On the other hand, a second tier agency who worked on project fees were priced on an hourly rate card similar to the lead creative agency (clearly the benchmark provided at the time) and slightly higher than their market position and expertise, but were managing on a project by project basis to add incremental margin to each project quote as a way to improve profitability. Interestingly it was this second tier agency that was perceived as more cost-effective even though they were effectively more expensive overall for delivering the scope of work.

The reason for the difference in perception turned out to be that being on a project fee and being able to incrementally increase margin the second tier agency were more attentive and more available than the retained creative lead agency.

If the purpose of the original agency negotiations was to reduce cost to the organisation, the procurement team had used a common benchmark across all agencies, but in a very one dimensional manner, being rate or resource cost. In the process they had encouraged or at least allowed the agencies to game the system procurement had created by increasing resource hours in the retainer to make up for the shortfall, or allow a project system were the agency could incrementally increase costs without anyone noticing. In both cases the cookie cutter approach to benchmarking failed. Continue reading

Posted in agency remuneration / compensation, agency search & selection, interesting observations, marketing procurement, resource rate calculator, return on investment | Comments Off on Are you benchmarking or butchering your agency fees?

17 ways advertisers can make their advertising production more transparent

In light of the recent ANA Production Transparency Report in the US, and the growing trend for the ‘Big 6’ Networks to establish separate brands for production services, here is a list of key considerations for your current agency contracts. TrinityP3 believes terms and conditions should be transparent, and not support hidden agendas, especially where an agency may engage a related production supplier. So here are our seventeen areas or principles when reviewing your agency and production contracts:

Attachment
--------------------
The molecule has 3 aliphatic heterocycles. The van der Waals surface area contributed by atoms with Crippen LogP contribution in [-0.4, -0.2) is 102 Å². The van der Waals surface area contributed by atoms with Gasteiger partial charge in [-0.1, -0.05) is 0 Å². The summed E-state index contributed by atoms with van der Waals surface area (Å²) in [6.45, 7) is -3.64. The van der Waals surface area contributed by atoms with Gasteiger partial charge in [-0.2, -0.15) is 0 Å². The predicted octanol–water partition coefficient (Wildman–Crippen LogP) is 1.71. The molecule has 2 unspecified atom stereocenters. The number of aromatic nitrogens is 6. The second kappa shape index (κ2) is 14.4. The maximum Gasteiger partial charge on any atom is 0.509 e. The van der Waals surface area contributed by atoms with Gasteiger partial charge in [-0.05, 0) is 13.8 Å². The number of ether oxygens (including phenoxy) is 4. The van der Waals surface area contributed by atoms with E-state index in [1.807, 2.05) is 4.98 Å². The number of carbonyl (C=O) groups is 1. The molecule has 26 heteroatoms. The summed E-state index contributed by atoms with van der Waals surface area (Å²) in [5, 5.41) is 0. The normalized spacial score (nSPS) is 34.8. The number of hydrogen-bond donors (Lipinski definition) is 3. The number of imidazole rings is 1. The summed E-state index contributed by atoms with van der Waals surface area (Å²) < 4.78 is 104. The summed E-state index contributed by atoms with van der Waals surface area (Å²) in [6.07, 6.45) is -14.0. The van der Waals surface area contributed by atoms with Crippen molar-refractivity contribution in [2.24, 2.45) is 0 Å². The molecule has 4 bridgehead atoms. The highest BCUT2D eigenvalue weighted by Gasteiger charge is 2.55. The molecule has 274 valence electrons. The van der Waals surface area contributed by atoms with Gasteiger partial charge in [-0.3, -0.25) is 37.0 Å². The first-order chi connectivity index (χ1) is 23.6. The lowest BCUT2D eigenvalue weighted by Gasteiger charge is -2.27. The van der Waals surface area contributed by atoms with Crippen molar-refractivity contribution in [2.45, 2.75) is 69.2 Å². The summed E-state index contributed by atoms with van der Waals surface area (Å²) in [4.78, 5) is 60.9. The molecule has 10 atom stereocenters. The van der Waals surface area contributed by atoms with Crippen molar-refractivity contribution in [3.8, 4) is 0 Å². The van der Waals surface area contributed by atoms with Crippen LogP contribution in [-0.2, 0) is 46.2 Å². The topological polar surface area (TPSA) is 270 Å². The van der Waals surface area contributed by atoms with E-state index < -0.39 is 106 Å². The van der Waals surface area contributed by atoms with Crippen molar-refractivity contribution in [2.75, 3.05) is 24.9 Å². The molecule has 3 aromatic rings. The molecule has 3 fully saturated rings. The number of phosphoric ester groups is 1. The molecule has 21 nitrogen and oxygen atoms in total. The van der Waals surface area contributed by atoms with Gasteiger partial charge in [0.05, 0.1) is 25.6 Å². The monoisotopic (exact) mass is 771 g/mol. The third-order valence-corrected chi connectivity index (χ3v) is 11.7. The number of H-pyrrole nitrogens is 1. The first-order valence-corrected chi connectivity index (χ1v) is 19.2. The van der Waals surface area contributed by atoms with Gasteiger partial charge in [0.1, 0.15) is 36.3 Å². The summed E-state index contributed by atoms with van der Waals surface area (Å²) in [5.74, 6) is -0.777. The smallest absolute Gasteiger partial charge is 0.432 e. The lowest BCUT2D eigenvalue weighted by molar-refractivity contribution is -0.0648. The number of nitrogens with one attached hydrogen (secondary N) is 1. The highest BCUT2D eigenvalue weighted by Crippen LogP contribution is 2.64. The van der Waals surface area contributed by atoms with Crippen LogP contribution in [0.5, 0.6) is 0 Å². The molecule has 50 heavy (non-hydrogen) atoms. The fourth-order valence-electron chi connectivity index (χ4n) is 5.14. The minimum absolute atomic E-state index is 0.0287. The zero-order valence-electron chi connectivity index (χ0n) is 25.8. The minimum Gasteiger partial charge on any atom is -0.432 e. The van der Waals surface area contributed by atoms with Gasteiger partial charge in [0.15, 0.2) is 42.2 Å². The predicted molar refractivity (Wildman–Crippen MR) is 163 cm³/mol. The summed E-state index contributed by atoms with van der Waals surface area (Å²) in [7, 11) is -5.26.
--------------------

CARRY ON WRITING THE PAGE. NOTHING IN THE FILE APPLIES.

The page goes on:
Review your agency contracts regularly – The contract should contain transparent terms, which are clearly understood by both parties, and reviewed at least every third-year due to technological advancements and process efficiency within industry practices. Do you know exactly what the terms and conditions are of your agreement? If not, you should, transparency is paramount.

Be clear on the type of relationship your contract defines

Contracts are generally one of two formats. This is either one of Principal and Agent, or alternatively Principal and Contractor. Where the Agency is acting as an Agent, the Agency has a fiduciary responsibility to act in the best interests of the client, and procure production at the best possible price. However, where the contract engages the agency as a Principal and Independent Contractor, often terms allow for the agency to mark-up or provide less disclosure and transparency over the sourcing of external production services.

There has been a recent shift towards these agreements where the Agency acts as the Principal with production suppliers, to limit the ‘risk’ of audit and potential compensation in the case of a breach of terms of the agreement. The Agency engages suppliers, which are often deemed external 3rd parties (although often related), which are not subject to the terms and conditions of any Master Services Agreement.

Investigate contracting third party production companies directly

A direct Production Services Agreement with the related 3rd party production house is always recommended, which should include the same transparent terms as the Agency agreement, and especially include the right to audit. This supports the move away from ‘fixed price’ and ‘non-auditable’ external production agreements, which are common within the industry. Continue reading